Bob, I don’t remember you having a program in 2000, when the NAACP spent ten million dollars from one single donor, running ads anonymous leave contributed, attacking George W. Bush. The — suddenly — everybody is gone spun up about it this year when Republicans have started to follow what the Democrats have been doing and create 501(c)4s, which can use less than half their money for express advocacy. But you have the environment America, feminist majority, humane society, legislative front and they were all — vote — Vote Vets, Human Rights Campaign, Planned Parenthood, League of Conservation Voters, Natural Resources Defense Council, Defenders of Wildlife and a bunch of others which are all liberal groups that have been using 501(c)4s with undisclosed money for years. … And it’s never been an issue until the President of the United States on the day when we have a bad economic jobs report, when we lose ninety-five jobs in September, and the unemployment rate is 9.6 percent, the President of the United States goes out and calls conservatives at the Chamber of Commerce and American Crossroads GPS, and says these are threats to democracy because they don’t disclose their donors. I don’t remember him ever saying that all these liberal groups were threats to democracy when they spent money exactly the same way we are.

Ouch.

And just as quickly as the hue and cry arose in opposition to conservative groups, it will go quiet again as Democrats form their own entities for the 2012 campaign. Then all that outside money will be a sign of the vibrancy of American politics. And so it is — for both sides.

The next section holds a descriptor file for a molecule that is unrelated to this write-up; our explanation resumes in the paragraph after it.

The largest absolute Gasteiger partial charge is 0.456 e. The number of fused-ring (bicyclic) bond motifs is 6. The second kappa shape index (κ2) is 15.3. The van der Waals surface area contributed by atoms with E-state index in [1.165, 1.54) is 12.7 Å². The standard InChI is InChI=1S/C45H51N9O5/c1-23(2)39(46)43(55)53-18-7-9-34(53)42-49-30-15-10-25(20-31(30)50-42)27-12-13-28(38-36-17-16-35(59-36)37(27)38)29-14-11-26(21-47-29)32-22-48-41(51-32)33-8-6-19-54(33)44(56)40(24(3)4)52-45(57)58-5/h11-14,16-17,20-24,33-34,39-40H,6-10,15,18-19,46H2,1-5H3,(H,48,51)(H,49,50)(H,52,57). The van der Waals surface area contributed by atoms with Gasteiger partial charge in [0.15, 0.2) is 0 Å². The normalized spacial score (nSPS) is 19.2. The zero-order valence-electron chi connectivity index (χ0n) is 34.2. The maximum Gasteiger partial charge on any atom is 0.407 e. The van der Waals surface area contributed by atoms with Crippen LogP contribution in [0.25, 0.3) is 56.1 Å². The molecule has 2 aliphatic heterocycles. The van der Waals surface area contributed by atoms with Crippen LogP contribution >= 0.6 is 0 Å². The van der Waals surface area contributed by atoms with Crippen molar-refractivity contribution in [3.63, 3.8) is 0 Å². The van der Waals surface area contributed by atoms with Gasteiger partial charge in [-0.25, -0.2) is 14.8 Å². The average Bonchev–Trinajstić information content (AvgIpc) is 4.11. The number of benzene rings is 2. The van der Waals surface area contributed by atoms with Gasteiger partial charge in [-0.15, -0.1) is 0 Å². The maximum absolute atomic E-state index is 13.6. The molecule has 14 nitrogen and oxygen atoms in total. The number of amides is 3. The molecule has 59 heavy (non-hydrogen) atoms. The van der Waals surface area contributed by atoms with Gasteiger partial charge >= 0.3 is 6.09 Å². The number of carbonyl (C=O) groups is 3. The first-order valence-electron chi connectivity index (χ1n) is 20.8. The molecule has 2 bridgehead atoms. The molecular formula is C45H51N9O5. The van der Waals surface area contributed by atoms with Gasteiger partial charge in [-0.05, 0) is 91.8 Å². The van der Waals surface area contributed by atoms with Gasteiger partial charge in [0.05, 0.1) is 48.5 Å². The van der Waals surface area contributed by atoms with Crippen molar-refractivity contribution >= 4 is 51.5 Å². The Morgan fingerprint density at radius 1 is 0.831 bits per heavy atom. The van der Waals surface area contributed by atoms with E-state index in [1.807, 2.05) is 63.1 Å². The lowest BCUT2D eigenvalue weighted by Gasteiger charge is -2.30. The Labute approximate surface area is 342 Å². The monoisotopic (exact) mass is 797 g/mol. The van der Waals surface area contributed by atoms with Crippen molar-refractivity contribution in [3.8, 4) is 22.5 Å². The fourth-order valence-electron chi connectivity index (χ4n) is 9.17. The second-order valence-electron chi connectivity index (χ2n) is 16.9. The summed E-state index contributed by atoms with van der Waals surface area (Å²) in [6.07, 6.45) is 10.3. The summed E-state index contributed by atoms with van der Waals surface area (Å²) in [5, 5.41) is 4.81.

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Abuse of Power

It is astonishing, really.

The president of the United States has accused the U.S. Chamber of Commerce, despite its denial and without supporting evidence, of illegally funneling foreign money into U.S. campaigns. “Just this week,” Barack Obama said recently about the chamber, “we learned that one of the largest groups paying for these [political] ads regularly takes in money from foreign corporations. So groups that receive foreign money are spending huge sums to influence American elections.”

On CBS’s Face the Nation, host Bob Schieffer asked David Axelrod, senior adviser to the president, if there is any evidence to support their accusation. Axelrod responded this way: “Well, do you have any evidence that it’s not, Bob?”

Likewise, Obama’s press secretary, Robert Gibbs, wouldn’t back away from the incendiary charges yesterday. “The president will continue to make the argument that we don’t know where this money comes from and entities like the Chamber have said they get money from overseas,” Gibbs told reporters at the White House.

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It is astonishing, really.

The president of the United States has accused the U.S. Chamber of Commerce, despite its denial and without supporting evidence, of illegally funneling foreign money into U.S. campaigns. “Just this week,” Barack Obama said recently about the chamber, “we learned that one of the largest groups paying for these [political] ads regularly takes in money from foreign corporations. So groups that receive foreign money are spending huge sums to influence American elections.”

On CBS’s Face the Nation, host Bob Schieffer asked David Axelrod, senior adviser to the president, if there is any evidence to support their accusation. Axelrod responded this way: “Well, do you have any evidence that it’s not, Bob?”

Likewise, Obama’s press secretary, Robert Gibbs, wouldn’t back away from the incendiary charges yesterday. “The president will continue to make the argument that we don’t know where this money comes from and entities like the Chamber have said they get money from overseas,” Gibbs told reporters at the White House.